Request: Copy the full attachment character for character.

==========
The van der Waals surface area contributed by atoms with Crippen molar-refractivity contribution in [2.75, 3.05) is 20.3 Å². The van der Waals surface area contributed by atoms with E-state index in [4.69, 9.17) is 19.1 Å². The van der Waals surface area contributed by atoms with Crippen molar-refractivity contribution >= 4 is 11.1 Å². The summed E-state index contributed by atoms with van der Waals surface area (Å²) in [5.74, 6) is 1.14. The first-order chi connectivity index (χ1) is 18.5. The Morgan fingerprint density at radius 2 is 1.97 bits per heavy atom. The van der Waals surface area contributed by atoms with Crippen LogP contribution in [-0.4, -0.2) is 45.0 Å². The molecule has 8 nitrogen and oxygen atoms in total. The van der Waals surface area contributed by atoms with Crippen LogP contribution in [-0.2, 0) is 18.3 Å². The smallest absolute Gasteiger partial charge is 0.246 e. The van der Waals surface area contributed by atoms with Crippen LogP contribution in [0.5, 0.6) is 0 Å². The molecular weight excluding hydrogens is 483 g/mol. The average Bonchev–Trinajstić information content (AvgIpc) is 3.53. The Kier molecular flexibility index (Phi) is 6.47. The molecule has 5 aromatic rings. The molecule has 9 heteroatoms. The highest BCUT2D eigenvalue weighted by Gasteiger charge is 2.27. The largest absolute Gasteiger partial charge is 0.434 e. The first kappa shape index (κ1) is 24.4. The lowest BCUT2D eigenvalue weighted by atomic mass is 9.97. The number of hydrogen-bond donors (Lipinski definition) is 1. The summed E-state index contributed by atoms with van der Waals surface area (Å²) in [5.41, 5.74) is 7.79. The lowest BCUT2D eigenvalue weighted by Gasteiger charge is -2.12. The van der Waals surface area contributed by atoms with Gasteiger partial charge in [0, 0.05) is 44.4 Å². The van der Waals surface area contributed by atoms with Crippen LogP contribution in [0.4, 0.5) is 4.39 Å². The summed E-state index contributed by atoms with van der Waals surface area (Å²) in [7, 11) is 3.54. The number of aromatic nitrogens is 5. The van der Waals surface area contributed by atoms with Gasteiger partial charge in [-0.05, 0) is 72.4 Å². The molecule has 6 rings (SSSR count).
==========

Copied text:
The van der Waals surface area contributed by atoms with Crippen molar-refractivity contribution in [2.75, 3.05) is 20.3 Å². The van der Waals surface area contributed by atoms with E-state index in [4.69, 9.17) is 19.1 Å². The van der Waals surface area contributed by atoms with Crippen molar-refractivity contribution >= 4 is 11.1 Å². The summed E-state index contributed by atoms with van der Waals surface area (Å²) in [5.74, 6) is 1.14. The first-order chi connectivity index (χ1) is 18.5. The Morgan fingerprint density at radius 2 is 1.97 bits per heavy atom. The van der Waals surface area contributed by atoms with Crippen LogP contribution in [-0.4, -0.2) is 45.0 Å². The molecule has 8 nitrogen and oxygen atoms in total. The van der Waals surface area contributed by atoms with Crippen LogP contribution in [-0.2, 0) is 18.3 Å². The smallest absolute Gasteiger partial charge is 0.246 e. The van der Waals surface area contributed by atoms with Crippen LogP contribution in [0.5, 0.6) is 0 Å². The molecular weight excluding hydrogens is 483 g/mol. The average Bonchev–Trinajstić information content (AvgIpc) is 3.53. The Kier molecular flexibility index (Phi) is 6.47. The molecule has 5 aromatic rings. The molecule has 9 heteroatoms. The highest BCUT2D eigenvalue weighted by Gasteiger charge is 2.27. The largest absolute Gasteiger partial charge is 0.434 e. The first kappa shape index (κ1) is 24.4. The lowest BCUT2D eigenvalue weighted by atomic mass is 9.97. The number of hydrogen-bond donors (Lipinski definition) is 1. The summed E-state index contributed by atoms with van der Waals surface area (Å²) in [5.41, 5.74) is 7.79. The lowest BCUT2D eigenvalue weighted by Gasteiger charge is -2.12. The van der Waals surface area contributed by atoms with Gasteiger partial charge in [0, 0.05) is 44.4 Å². The van der Waals surface area contributed by atoms with Crippen LogP contribution in [0.4, 0.5) is 4.39 Å². The summed E-state index contributed by atoms with van der Waals surface area (Å²) in [7, 11) is 3.54. The number of aromatic nitrogens is 5. The van der Waals surface area contributed by atoms with Gasteiger partial charge in [-0.05, 0) is 72.4 Å². The molecule has 6 rings (SSSR count).